Religious Fundamentalisms and the Human Rights of Women

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Courtney W. Howland
Palgrave Macmillan, Sep 7, 2001 - Political Science - 326 pages
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Dialogue on the conflict between religious fundamentalism and women's rights is often stymied by an 'all or nothing' approach: fundamentalists claim of absolute religious freedom, while some feminists dismiss religion entirely as being so imbued with patriarchy as to be eternally opposed to women's rights. This ignores, though, the experiences of religious women who suffer under fundamentalism and fight to resist it, perceiving themselves to be at once religious and feminist. In Religious Fundamentalisms and the Human Rights of Women , Howland provides a forum for these different scholars, both religious and nonreligious, to meet and seek common ground in their fight against fundamentalism. Through an examination of international human rights, national law, grass roots activism, and theology, this volume explores the acute problems that contemporary fundamentalist movements pose for women's equality and liberty rights.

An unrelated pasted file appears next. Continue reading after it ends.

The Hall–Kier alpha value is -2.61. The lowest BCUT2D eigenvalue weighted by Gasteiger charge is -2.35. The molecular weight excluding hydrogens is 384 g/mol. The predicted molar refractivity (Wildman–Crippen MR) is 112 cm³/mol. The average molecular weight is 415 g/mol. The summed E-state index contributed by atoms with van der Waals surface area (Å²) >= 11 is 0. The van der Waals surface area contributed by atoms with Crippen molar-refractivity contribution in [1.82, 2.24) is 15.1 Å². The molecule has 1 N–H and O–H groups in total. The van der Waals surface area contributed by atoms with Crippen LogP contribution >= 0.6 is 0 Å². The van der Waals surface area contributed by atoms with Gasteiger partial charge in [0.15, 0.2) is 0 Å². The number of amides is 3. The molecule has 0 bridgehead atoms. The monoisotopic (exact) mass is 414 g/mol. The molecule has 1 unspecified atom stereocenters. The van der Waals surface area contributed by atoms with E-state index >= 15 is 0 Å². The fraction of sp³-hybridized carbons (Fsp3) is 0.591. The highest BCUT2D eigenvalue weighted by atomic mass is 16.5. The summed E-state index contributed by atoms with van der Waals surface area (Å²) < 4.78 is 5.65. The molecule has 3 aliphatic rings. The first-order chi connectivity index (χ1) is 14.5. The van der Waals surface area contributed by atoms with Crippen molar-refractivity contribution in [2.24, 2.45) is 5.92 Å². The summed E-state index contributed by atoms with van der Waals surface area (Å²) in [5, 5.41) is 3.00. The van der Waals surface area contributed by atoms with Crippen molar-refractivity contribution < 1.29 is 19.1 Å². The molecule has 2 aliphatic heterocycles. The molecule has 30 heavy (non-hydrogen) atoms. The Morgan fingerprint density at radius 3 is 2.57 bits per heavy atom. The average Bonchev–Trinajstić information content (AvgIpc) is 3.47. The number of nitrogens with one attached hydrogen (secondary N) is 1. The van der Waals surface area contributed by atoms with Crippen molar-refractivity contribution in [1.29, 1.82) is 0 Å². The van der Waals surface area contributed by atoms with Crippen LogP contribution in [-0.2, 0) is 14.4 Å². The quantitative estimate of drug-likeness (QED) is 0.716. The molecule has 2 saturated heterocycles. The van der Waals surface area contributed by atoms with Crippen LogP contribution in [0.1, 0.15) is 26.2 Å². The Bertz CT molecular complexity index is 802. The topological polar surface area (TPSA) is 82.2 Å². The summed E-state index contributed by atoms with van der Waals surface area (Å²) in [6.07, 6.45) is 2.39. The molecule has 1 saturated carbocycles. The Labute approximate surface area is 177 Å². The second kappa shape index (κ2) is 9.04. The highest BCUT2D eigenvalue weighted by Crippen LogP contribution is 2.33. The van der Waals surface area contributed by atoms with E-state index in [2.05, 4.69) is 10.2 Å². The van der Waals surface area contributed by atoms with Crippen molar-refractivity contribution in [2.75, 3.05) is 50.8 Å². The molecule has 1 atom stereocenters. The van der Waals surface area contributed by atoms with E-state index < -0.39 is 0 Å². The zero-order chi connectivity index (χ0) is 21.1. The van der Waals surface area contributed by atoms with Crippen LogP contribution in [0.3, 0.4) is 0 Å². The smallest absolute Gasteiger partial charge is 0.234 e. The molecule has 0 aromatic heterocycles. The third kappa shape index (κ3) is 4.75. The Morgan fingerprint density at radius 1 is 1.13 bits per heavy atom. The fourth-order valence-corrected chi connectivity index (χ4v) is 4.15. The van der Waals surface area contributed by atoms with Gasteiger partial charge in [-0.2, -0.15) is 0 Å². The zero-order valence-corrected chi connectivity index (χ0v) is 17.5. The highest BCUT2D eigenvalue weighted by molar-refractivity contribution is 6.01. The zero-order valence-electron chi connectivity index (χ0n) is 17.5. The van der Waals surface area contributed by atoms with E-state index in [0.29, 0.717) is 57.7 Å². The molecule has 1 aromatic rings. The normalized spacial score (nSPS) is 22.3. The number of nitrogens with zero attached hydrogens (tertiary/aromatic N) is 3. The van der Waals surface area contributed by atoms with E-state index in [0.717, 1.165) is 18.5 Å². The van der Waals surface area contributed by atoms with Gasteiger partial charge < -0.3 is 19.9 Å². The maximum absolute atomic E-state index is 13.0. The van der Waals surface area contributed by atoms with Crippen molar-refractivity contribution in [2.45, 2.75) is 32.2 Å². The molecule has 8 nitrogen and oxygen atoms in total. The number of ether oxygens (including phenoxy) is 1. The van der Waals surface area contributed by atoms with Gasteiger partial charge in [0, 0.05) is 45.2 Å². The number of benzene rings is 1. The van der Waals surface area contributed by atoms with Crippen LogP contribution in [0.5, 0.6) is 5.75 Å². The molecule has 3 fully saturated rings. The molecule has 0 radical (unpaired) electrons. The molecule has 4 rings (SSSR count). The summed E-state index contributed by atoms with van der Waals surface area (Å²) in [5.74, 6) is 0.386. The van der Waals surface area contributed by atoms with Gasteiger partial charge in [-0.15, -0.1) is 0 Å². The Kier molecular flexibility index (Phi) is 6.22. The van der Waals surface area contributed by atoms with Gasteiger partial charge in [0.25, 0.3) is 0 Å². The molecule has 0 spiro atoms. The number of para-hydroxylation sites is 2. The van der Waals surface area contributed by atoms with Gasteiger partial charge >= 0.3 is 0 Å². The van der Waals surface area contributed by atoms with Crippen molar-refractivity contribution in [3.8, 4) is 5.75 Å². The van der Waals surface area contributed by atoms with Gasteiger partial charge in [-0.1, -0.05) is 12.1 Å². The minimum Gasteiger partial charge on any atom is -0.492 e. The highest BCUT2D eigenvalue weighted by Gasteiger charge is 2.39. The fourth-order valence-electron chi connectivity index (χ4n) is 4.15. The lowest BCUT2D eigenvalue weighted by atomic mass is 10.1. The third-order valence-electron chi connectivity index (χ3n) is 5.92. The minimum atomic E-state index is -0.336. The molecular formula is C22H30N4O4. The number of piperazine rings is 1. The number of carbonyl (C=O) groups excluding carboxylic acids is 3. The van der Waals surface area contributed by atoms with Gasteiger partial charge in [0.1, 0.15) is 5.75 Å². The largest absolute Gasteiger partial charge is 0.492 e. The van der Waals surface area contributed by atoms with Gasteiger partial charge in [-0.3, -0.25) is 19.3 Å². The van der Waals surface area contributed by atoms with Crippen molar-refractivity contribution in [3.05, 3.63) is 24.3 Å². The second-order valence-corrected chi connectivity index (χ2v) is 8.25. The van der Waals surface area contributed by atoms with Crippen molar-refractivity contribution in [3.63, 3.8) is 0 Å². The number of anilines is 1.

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About the author (2001)

COURTNEY W. HOWLAND is Visiting Scholar in Residence at the International Women's Human Rights Center at Georgetown University Law Center.